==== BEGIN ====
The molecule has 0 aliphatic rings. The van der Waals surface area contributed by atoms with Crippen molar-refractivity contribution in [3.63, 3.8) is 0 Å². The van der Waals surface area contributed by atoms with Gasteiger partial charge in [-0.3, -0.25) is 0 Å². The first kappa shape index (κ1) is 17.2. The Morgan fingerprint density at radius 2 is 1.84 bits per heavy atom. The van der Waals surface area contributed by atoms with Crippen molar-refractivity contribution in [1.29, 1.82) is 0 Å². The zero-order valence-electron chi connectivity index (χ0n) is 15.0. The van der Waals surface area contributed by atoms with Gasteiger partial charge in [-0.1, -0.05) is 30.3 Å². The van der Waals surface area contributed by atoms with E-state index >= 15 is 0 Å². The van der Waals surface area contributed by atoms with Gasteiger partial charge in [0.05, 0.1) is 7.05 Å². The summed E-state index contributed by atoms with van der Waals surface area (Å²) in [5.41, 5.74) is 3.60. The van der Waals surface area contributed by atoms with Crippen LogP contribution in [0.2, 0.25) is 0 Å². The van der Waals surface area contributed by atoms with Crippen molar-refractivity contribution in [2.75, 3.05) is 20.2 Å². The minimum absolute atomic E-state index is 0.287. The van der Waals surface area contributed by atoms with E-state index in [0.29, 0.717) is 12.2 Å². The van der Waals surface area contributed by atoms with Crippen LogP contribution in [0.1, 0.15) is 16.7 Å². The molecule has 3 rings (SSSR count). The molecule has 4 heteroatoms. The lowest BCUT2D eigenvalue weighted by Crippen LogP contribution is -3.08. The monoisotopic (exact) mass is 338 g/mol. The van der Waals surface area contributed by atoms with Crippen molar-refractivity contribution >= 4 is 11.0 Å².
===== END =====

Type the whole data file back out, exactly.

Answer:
The molecule has 0 aliphatic rings. The van der Waals surface area contributed by atoms with Crippen molar-refractivity contribution in [3.63, 3.8) is 0 Å². The van der Waals surface area contributed by atoms with Gasteiger partial charge in [-0.3, -0.25) is 0 Å². The first kappa shape index (κ1) is 17.2. The Morgan fingerprint density at radius 2 is 1.84 bits per heavy atom. The van der Waals surface area contributed by atoms with Crippen molar-refractivity contribution in [1.29, 1.82) is 0 Å². The zero-order valence-electron chi connectivity index (χ0n) is 15.0. The van der Waals surface area contributed by atoms with Gasteiger partial charge in [-0.1, -0.05) is 30.3 Å². The van der Waals surface area contributed by atoms with E-state index >= 15 is 0 Å². The van der Waals surface area contributed by atoms with Gasteiger partial charge in [0.05, 0.1) is 7.05 Å². The summed E-state index contributed by atoms with van der Waals surface area (Å²) in [5.41, 5.74) is 3.60. The van der Waals surface area contributed by atoms with Crippen LogP contribution in [0.2, 0.25) is 0 Å². The van der Waals surface area contributed by atoms with Crippen molar-refractivity contribution in [2.75, 3.05) is 20.2 Å². The minimum absolute atomic E-state index is 0.287. The van der Waals surface area contributed by atoms with E-state index in [0.29, 0.717) is 12.2 Å². The van der Waals surface area contributed by atoms with Crippen LogP contribution in [0.1, 0.15) is 16.7 Å². The molecule has 3 rings (SSSR count). The molecule has 4 heteroatoms. The lowest BCUT2D eigenvalue weighted by Crippen LogP contribution is -3.08. The monoisotopic (exact) mass is 338 g/mol. The van der Waals surface area contributed by atoms with Crippen molar-refractivity contribution >= 4 is 11.0 Å².